Does wading into a room full of strangers terrify you?
Are you sure you’ll have nothing to say? Afraid you’ll embarrass yourself with your tied-up tongue?
I’m an introvert who likes people, but I find the idea of glad-handing, networking or otherwise behaving like my extroverted colleagues intimidating. And I’ve been doing this for 30 years.
So here are a few tips to help you navigate the crowded ballroom.
Tip 1: People is not a collective noun (in this case)
Thinking of “many” is more intimidating than thinking of individuals. One on one, we’re all just people. Take a moment and consider that they’re also wondering about whether the babysitter got there on time, or how much that car repair will cost.
In other words, they’re only people. Just like you.
Tip 2: Use your data as your shield
If you’re psyching yourself up for an event, you may be able to do some studying beforehand. Think about a few of the people who will be at the event. Consider what you know about them already and prepare a conversation opener.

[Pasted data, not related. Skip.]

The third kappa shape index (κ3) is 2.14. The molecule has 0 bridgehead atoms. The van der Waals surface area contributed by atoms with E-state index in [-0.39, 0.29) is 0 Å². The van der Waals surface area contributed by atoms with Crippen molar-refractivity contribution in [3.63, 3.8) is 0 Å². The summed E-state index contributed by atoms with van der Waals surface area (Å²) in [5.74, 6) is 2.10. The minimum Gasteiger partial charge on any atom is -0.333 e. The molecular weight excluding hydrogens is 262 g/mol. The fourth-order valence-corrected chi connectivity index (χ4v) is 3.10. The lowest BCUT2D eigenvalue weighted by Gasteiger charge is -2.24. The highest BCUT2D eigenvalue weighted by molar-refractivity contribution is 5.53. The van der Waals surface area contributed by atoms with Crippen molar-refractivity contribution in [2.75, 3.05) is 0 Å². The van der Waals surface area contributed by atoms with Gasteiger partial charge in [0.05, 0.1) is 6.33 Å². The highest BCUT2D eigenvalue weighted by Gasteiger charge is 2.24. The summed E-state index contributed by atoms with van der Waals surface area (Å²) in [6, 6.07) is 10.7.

People are amazed when someone remembers something about them. It makes them feel special. And when you make someone feel special, they’ll think you’re pretty special, too.
(Don’t go all creeper here, of course. If your database has private information – a pending divorce, for example – you’re not going to start there.)
Tip 3: Seek out the people on the margins
You’re not the only one feeling a little awkward. Don’t rush to the life of the party – chances are, they’re busy flitting from person to person anyway. Look for the quiet people, standing on the edges of conversations.
When you come over to talk to them, they won’t be looking over your shoulder for someone more interesting. They’ll be looking at you like you’re a hero.
Tip 4: You have two ears and one mouth
Then really listen. Look them in the eye, nod, ask questions to learn more. If you treat your conversation partner as if she’s fascinating, she’ll think you’re fascinating!
Tip 5: When all else fails, be useful
I always loved being the person assigned to the registration table. What a great opportunity to put names and faces together! A little chit-chat – about the weather even – and you’ve already broken some ice. It will be easier to return to that person once you’re mingling.
Even when I haven’t been staffing an event, I’ve jumped in to help the people who are. Those connections can be valuable as well. And when they talk to guests, they’ll introduce you. Connection made, painlessly.
Shyness doesn’t have to be a problem. Be empathetic, listen well, and think of the other person.
Forget about yourself, and you’ll be charming!